Because we were in Koh Samui for a wedding, we stayed at the resort where the bride had blocked a group of rooms for guests. This hotel was The Anantara Resort. Transportation to the resort was a taxi which we hired at the airport. The resort looked gorgeous, just where you want to stay while on a tropical island. We were greeted by the resort staff with damp towels for our faces and cool juice drinks. After 2 days traveling, you would note believe how nice and accommodating this was. Because it was 11am, our room wasn’t ready, but the hotel watched our luggage and let us change clothes and go lounge by the pool where we found several of our friends who also were there for the wedding.
The resort and its grounds were great, beach front property along Bophut Beach. You could lay on beach chairs in the sand, or stay poolside and still have a view of the ocean. The property was speckled with hammocks and pagodas for picnics or shady retreats.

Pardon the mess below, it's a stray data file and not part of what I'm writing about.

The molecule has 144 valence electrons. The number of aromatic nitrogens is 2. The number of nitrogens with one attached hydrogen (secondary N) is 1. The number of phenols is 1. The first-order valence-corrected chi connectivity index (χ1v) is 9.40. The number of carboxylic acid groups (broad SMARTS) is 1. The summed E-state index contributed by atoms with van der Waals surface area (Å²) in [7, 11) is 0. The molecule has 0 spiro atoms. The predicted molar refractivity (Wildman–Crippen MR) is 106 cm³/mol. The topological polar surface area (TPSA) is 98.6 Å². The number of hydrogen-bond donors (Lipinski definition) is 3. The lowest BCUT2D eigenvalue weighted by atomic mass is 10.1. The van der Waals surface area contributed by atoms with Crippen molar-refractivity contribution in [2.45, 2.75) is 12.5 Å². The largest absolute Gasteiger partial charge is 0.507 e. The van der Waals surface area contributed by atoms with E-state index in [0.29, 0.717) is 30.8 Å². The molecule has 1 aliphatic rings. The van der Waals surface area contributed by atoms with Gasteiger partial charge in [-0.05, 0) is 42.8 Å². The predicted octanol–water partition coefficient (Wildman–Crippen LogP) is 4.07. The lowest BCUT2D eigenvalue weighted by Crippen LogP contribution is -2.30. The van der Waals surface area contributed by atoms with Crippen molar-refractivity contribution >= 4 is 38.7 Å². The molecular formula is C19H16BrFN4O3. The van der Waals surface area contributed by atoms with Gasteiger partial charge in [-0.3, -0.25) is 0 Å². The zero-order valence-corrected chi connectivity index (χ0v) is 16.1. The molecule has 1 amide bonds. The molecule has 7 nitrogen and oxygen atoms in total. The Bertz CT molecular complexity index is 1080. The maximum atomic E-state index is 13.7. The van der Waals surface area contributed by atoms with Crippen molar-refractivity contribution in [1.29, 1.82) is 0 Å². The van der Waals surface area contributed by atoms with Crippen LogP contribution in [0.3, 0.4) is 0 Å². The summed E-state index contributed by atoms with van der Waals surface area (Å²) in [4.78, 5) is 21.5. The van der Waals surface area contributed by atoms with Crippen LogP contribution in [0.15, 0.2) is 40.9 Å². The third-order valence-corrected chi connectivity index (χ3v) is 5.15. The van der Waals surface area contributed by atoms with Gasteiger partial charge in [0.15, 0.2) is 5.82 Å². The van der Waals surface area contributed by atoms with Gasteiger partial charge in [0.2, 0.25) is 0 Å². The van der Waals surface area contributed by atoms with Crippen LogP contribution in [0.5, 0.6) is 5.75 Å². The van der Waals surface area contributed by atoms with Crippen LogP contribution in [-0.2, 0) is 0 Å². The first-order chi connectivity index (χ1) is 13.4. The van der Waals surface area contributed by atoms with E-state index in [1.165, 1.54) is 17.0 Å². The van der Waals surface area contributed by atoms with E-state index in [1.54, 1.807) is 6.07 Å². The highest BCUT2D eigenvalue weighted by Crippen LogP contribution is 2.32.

That afternoon, we relaxed and had food and drinks by the pool. By evening, we cleaned up and walked down the beach a few blocks to Fisherman’s Village. Fisherman’s Village felt very much like a boardwalk; it was a single street lined with shops and restaurants. Being our first night in Bangkok, we wanted Thai food. Our friends who were living in Bangkok at the time ordered a large family style meal with their favorites for the table to share; papaya salad, chicken curry, a whole fish, pad thai, and lots more. I remember sitting on a second floor patio above the beach and seeing Chinese Lanterns float up in the air and our over the ocean. By the end of dinner, we were so tired from our traveling, that we returned and immediately got some much needed sleep.
DAY 2 – Monday, March 14
The next day was the start of wedding activities, bachelor and bachelorette parties for the guests. We ate breakfast at the hotel, which provided an elaborate buffet every morning.
The boys set off early for a day of golfing at the Santiburi Championship Golf Course. The golf course was on a mountain in the middle of the island, which offered many amazing views of the sea. Each of the guys was required to have their own caddie.